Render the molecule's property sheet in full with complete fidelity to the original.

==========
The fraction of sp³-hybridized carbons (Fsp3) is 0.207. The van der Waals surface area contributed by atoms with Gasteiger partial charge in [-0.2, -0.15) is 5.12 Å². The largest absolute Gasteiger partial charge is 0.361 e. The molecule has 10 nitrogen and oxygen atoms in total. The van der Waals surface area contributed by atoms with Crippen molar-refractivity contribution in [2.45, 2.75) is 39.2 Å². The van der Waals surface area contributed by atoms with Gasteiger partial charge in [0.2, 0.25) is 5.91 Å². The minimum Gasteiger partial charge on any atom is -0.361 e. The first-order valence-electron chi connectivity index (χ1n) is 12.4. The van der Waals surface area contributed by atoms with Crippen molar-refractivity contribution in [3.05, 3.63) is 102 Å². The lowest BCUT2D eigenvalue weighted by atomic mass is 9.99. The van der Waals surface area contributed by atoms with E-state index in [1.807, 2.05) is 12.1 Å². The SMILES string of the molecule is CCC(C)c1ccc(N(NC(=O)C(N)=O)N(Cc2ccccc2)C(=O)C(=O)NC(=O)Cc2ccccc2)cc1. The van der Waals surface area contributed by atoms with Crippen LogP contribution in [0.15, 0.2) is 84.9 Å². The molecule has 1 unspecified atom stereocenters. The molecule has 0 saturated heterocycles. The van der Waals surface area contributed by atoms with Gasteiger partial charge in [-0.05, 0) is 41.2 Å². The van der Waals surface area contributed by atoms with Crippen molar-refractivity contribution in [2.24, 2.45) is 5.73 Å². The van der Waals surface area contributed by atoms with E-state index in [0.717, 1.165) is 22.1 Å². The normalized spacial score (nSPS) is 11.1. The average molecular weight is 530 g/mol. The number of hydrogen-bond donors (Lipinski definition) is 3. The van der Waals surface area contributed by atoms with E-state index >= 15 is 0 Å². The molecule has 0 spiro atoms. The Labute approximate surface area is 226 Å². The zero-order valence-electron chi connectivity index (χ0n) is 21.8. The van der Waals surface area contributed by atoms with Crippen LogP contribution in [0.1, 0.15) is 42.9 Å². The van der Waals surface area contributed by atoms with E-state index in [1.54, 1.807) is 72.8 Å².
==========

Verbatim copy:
The fraction of sp³-hybridized carbons (Fsp3) is 0.207. The van der Waals surface area contributed by atoms with Gasteiger partial charge in [-0.2, -0.15) is 5.12 Å². The largest absolute Gasteiger partial charge is 0.361 e. The molecule has 10 nitrogen and oxygen atoms in total. The van der Waals surface area contributed by atoms with Crippen molar-refractivity contribution in [2.45, 2.75) is 39.2 Å². The van der Waals surface area contributed by atoms with Gasteiger partial charge in [0.2, 0.25) is 5.91 Å². The minimum Gasteiger partial charge on any atom is -0.361 e. The first-order valence-electron chi connectivity index (χ1n) is 12.4. The van der Waals surface area contributed by atoms with Crippen molar-refractivity contribution in [3.05, 3.63) is 102 Å². The lowest BCUT2D eigenvalue weighted by atomic mass is 9.99. The van der Waals surface area contributed by atoms with E-state index in [1.807, 2.05) is 12.1 Å². The SMILES string of the molecule is CCC(C)c1ccc(N(NC(=O)C(N)=O)N(Cc2ccccc2)C(=O)C(=O)NC(=O)Cc2ccccc2)cc1. The van der Waals surface area contributed by atoms with Crippen LogP contribution in [0.15, 0.2) is 84.9 Å². The molecule has 1 unspecified atom stereocenters. The molecule has 0 saturated heterocycles. The van der Waals surface area contributed by atoms with Gasteiger partial charge in [-0.05, 0) is 41.2 Å². The van der Waals surface area contributed by atoms with Crippen molar-refractivity contribution in [2.24, 2.45) is 5.73 Å². The van der Waals surface area contributed by atoms with E-state index in [0.717, 1.165) is 22.1 Å². The normalized spacial score (nSPS) is 11.1. The average molecular weight is 530 g/mol. The number of hydrogen-bond donors (Lipinski definition) is 3. The van der Waals surface area contributed by atoms with E-state index >= 15 is 0 Å². The molecule has 0 spiro atoms. The Labute approximate surface area is 226 Å². The zero-order valence-electron chi connectivity index (χ0n) is 21.8. The van der Waals surface area contributed by atoms with Crippen LogP contribution in [0.1, 0.15) is 42.9 Å². The van der Waals surface area contributed by atoms with E-state index in [1.54, 1.807) is 72.8 Å².